Case study: Sacla’
Think of pesto and a jar of Sacla’s classic sauce probably springs to mind. Brought to the UK in 1991, for many Britons this readymade pesto was their first taste of the Genoese blend of basil, pine nuts and Parmesan.
Fast forward 25 years and a jar of pesto is now a larder staple. Whether you’re a fulltime parent, university student or young professional, you’re a likely consumer of the Sacla’ brand. Few food brands reach such a wide demographic.
Focus on R&D
Lying at the core of this success is Sacla’s unwavering approach to research and development that’s anchored in a deep respect for tradition. “Innovation has an enormous impact on our success,” explains Clare Blampied, Managing Director of Sacla UK. “It’s how we remain brand leader within the pesto category – which is a strong position for a company that’s family owned and run.”
Now in its third generation, Sacla’ has remained a family business since its inception in 1939, and is now a global leader of pesto and pasta products, with a presence in over 50 markets and over 100 million units sold a year. Driving this success is new product development (NPD), which sits at forefront of the business.
Behind new product development is an infrastructure with innovation at its centre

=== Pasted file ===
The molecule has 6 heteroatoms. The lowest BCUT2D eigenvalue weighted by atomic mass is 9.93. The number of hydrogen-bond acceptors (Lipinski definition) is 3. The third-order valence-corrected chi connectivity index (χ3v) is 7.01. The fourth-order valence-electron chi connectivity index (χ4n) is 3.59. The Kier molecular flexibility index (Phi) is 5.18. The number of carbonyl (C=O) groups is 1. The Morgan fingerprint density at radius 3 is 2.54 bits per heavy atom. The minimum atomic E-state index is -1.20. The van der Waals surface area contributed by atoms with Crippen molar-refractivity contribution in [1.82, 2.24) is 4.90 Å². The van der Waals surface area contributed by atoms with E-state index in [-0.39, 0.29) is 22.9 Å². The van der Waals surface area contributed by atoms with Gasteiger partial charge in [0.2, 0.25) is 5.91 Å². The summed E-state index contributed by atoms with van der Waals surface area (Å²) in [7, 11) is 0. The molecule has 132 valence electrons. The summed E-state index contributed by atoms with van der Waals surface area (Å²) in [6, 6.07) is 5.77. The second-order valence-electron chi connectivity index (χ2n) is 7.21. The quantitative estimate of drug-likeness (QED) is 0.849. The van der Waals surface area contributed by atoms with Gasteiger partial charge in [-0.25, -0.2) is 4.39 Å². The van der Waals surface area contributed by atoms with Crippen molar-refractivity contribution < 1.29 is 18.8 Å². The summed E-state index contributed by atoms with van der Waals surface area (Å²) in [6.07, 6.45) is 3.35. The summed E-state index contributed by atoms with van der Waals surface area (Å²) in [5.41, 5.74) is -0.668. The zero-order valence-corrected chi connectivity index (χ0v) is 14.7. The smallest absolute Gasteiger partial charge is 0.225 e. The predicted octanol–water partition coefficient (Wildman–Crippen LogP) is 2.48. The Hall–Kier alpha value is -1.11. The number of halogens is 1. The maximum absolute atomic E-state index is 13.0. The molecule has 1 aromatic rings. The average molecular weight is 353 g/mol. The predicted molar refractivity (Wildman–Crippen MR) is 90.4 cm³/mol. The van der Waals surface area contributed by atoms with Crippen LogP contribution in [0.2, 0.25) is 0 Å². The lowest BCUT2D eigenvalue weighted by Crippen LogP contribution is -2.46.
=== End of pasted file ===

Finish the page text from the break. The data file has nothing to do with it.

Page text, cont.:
“Year-on-year we strategically review the year’s launches and successes, and build on this knowledge for the forthcoming years,” explains Blampied. “We have a continual programme of NPD in place, driven by highly experienced individuals in the both the technical and marketing teams – most importantly they are driven by consumer need.”
The most recent, and visible, example of this is the brand’s new range of Pesto Shots. Launched in response to consumers’ wishes for conveniently sized portions, Sacla’ is the first brand to launch pesto in this format – a trailblazing idea says Blampied.
The processes behind Sacla’s NPD can be long, she admits, and involve months of brainstorming and UK research. “Thoughts are compiled, examined and discussed as to viability with our production facilities, as well as considering sourcing and the seasons.”
Only after months of discussion are the products then made into a kitchen sample format at Sacla’s headquarters in Piedmont, Italy. Focus groups, taste tests and rounds of examination ensue for months before the final product is ready for launch.
But while the process is necessarily thorough, the company can be comparatively quick to bring the right product to market at the right time, says Blampied – and its this agility that’s helped put Sacla’ at the top of its game.
Behind this new product development is an infrastructure with innovation also at its centre. Sustainable, and pioneering, farming techniques are used to grow key ingredients, while 5,000 m² of solar panels help reduce the environmental impact of the chief manufacturing plant.
Even Sacla’s marketing initiatives are ground-breaking. In 2013 Waitrose shoppers were left flabbergasted when five opera singers dressed as shop assistants and customers broke out into the Italian classic Funiculì, Funiculà. The video had since been viewed over six million times on YouTube. No doubt many Britons have enjoyed their first taste of opera thanks to Sacla’ too.